It is now known that one gene often produces many different proteins, and the ‘junk DNA’ interspersed within the gene contains information needed to facilitate this (p. 41). Moreover, ‘junk DNA’ can modify the way chromosomes (packages of DNA) are organized, thus changing the way the DNA functions (p. 44). Some genes, formerly deemed to be functionless and therefore labeled ‘pseudogenes’, have now been found to function, and actually produce proteins. Other ‘pseudogenes’ are now known to switch off genes when they are not needed, or to increase their use, when more proteins are required.

    Many ‘junk DNA’ sequences have been found to be the same in very different creatures. For example, some sequences are the same in both humans and mice. Evolutionists would say that humans and mice have these similar sequences because they inherited them from a common ancestor. However, if they were really junk it is most unlikely that they would have retained their similarity over millions of years of independent evolution. This is because, again, natural selection would not act on junk so as to preserve it from degradation by mutation

    “First, our studies provide convincing evidence that the genome is pervasively transcribed, such that the majority of its bases can be found in primary transcripts, including non-protein-coding transcripts, and those that extensively overlap one another.”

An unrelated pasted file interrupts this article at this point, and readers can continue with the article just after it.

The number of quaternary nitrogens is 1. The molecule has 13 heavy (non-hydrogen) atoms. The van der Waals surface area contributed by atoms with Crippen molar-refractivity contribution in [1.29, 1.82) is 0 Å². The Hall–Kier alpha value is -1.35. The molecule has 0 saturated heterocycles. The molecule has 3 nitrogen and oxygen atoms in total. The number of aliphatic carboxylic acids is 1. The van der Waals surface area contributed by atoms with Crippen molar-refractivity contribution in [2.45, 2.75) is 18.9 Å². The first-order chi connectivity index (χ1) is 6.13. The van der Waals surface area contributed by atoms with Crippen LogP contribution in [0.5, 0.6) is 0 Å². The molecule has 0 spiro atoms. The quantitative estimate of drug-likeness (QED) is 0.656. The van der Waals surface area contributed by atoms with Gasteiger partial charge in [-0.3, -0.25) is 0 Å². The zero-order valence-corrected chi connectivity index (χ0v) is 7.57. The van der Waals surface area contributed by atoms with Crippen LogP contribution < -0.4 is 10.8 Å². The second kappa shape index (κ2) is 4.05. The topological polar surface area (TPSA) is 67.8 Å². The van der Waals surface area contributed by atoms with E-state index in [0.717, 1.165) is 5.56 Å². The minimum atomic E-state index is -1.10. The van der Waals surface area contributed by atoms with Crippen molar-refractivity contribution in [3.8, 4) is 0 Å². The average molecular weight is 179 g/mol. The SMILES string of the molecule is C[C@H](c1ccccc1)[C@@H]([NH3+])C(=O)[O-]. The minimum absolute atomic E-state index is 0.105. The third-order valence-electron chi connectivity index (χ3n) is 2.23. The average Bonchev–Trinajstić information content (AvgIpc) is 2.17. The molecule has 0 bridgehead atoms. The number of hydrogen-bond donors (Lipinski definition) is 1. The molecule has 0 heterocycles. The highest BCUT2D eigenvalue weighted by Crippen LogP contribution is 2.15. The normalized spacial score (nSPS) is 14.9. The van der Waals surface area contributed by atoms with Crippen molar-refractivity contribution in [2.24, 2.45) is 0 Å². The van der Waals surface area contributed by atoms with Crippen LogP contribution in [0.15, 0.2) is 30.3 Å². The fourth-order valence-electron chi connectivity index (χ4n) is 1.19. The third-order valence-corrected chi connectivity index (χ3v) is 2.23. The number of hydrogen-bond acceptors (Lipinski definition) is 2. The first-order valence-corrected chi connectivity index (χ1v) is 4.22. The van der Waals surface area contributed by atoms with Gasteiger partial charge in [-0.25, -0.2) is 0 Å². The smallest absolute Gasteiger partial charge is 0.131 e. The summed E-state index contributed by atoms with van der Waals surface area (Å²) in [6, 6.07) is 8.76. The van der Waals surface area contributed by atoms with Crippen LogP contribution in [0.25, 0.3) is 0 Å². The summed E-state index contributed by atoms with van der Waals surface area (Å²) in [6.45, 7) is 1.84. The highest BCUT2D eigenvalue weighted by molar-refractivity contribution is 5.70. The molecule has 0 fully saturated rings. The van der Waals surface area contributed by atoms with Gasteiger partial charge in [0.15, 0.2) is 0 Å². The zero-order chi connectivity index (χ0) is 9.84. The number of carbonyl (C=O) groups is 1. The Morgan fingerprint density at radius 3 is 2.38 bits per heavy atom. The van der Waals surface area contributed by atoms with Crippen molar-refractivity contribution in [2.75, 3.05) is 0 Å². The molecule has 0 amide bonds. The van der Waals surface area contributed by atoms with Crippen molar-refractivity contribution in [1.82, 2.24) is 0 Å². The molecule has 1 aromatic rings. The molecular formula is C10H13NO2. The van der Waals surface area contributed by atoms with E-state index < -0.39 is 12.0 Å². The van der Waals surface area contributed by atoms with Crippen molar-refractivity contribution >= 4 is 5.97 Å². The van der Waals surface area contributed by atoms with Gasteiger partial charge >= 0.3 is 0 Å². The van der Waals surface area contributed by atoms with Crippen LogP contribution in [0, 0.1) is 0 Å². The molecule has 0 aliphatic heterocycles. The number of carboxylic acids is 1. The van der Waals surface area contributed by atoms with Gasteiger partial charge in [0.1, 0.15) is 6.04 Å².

Gina Kolata, “Bits of mystery DNA, far from ‘junk,’ play crucial role,” The New York Times, September 5, 2012.

    Ewan Birney, ENCODE’s Lead Analysis Coordinator, said, “It’s likely that 80 percent will go to 100 percent.”
    Ed Yong, “ENCODE: the rough guide to the human genome,” Discover Magazine, September 5, 2012.

    Decades ago, Orgel and Crick wrote: “In summary, then, there is a large amount of evidence which suggests, but does not prove, that much DNA in higher organisms is little better than junk.”

    “The complexity of our biology resides not in the number of our genes but in the regulatory switches,” – Eric Green, director of the National Human Genome Research Institute and collaborator on the ENCODE project, in a press briefing September 5, 2013

    ENCODE Project Writes Eulogy for Junk DNA

    ENCODE – The Junk DNA concept must be consigned to history

    “These findings reveal there are secrets within the genomes of humans and other animals that scientists are still uncovering, and the old belief that life has useless junk DNA is more false than ever, scientists added.”

    Weird molecular hoops dispel ‘junk DNA’ myth

    “Junk” DNA Holds Clues to Common Diseases


Leave a Reply




You can use these HTML tags

<a href="" title=""> <abbr title=""> <acronym title=""> <b> <blockquote cite=""> <cite> <code> <del datetime=""> <em> <i> <q cite=""> <s> <strike> <strong>